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“Somebody’s got to be the grinch”: Dust-up in Milner threatens future of library there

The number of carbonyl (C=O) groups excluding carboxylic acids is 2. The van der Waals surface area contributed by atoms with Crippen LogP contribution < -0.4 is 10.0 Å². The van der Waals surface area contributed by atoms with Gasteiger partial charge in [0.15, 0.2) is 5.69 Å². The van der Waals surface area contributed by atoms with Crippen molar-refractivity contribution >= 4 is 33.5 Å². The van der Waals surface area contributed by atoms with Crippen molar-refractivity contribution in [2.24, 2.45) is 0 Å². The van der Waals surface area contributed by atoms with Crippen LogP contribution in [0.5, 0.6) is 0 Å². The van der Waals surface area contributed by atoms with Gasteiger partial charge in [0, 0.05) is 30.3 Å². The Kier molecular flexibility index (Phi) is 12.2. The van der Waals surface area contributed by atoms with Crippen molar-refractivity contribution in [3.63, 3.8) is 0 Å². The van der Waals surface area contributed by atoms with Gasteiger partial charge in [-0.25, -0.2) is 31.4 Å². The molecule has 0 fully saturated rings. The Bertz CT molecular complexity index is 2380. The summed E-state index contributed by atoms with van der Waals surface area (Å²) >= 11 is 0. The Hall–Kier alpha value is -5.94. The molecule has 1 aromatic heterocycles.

By Kay S. Pedrotti In a somewhat contentious Milner city council meeting last week, a proposal by council member Betty Wilson touched off a half-hour shouting match about city funding for the Milner library. She proposed that voting on future funding for the library be postponed pending submission to the council of ‘all contracts, agreements, promises and budgets that have funded the construction of the library, including all monies raised and spent by Friends of the Library, city revenue, Downtown Development Association money, and other funding sources.’ Deadline for the documents in the original Wilson proposal was Nov. 16, but was later modified to Nov. 28 at the request of councilman Roger Samples, who said, ‘that gives the council five days to review the materials before our next council meeting on Dec. 3.’ Councilman George Weldon, also the chairman of the Milner Library Board and a central proponent of the project for many years, said that the information wanted by Wilson ‘is all there, in the report from Chase Idol,’ library board member and a local accountant. He added that it is almost impossible to obtain state documents in a short amount of time, and that no DDA funds have been spent on the library. Weldon voted against the motion to suspend funding pending the examination of financial documents; Wilson, Samples, Fred Stephens and Tracey Alford voted for the motion. The documents supplied by Weldon show expenditures from January 2015 to October 2018, with only one deposit of Local Option Sales Tax funds from the city of $1,079.81. Weldon said that the council approved support for the library from 20 percent of LOST revenue plus utility franchise fees, in 2011. Wilson said ‘it didn’t say the support had to be financial.’ She said, I’m trying to look out for the city to find out how the money has been spent. Somebody has to be the Grinch ‘“ well, I’m the Grinch.’ Several council members spoke out against using city funds for the library, citing cutbacks in city expenses which were described as ‘sacrifices made for the city,’ when LOST revenue went to the library. Weldon also read a proposal, including a request that $26,000 expected to be saved from the Milner police department budget this year ‘be spent on the library.’ His remarks were not well-received, with several council members saying they felt the police department was far more important than the library. Construction on the building is nearly complete; the city will not own the building until that is accomplished, Weldon said. County Commissioner Nancy Thrash, who serves the district including Milner, said that the city could wind up paying back the $780,000 state grant given to build the facility, if support already pledged is withdrawn and the library cannot open as scheduled. Wilson said she did not vote to approve the sales tax revenue funding and is making an effort ‘to look out for the city and make sure how all this money has been spent.’ Milner Friends of the Library started raising funds in 2004 with fundraisers such as pancake breakfasts, spaghetti suppers and book sales, along with private donations. A prime mover for the library was Carole Wilson, whose family members contributed more than $10,000 to the fund for a library. Now living in Ohio with one of her sons, Carole Wilson has said many times that she envisioned the project as a small building not affiliated with the PINES/Flint River library system, to be staffed by volunteers as a place where children and seniors could walk to borrow books instead of going to Barnesville. The idea of a state library grant was followed up in 2010-11, resulting in the $780,000 grant with numerous conditions attached. One document generated from the Flint River Regional Library System by current director Natalie Marshall states in two places that ‘Milner Public Library is funded by the City of Milner and SPLOST.’ Marshall succeeded Carrie Zeiger, who first proposed going for a state grant to the Friends of the Library. Marshall later told the Herald Gazette that about $760,000 of the $780,000 library grant has been spent for architectural and construction costs. The grant is financed by 20-year state bonds, she said, which were sold in late 2012. Thrash was instrumental in obtaining the grant. She said, ‘I believed at the time that was what the city wanted. I don’t think you can go back on that position now, with what consequences there may be. I have been counseling you all for years to look at what’s put in front of you and be sure what you’re voting for but I don’t think you’ve done that. Why would you vote to support a ‘˜Milner library’ if you had no intention of supporting it once it was built?’ Local funds raised before the state grant have been required to cover the yearly $12,000 PINES fee, even before the library construction started. According to state requirements, a certified librarian and at least one more paid staff member must be present during all hours the library is open.

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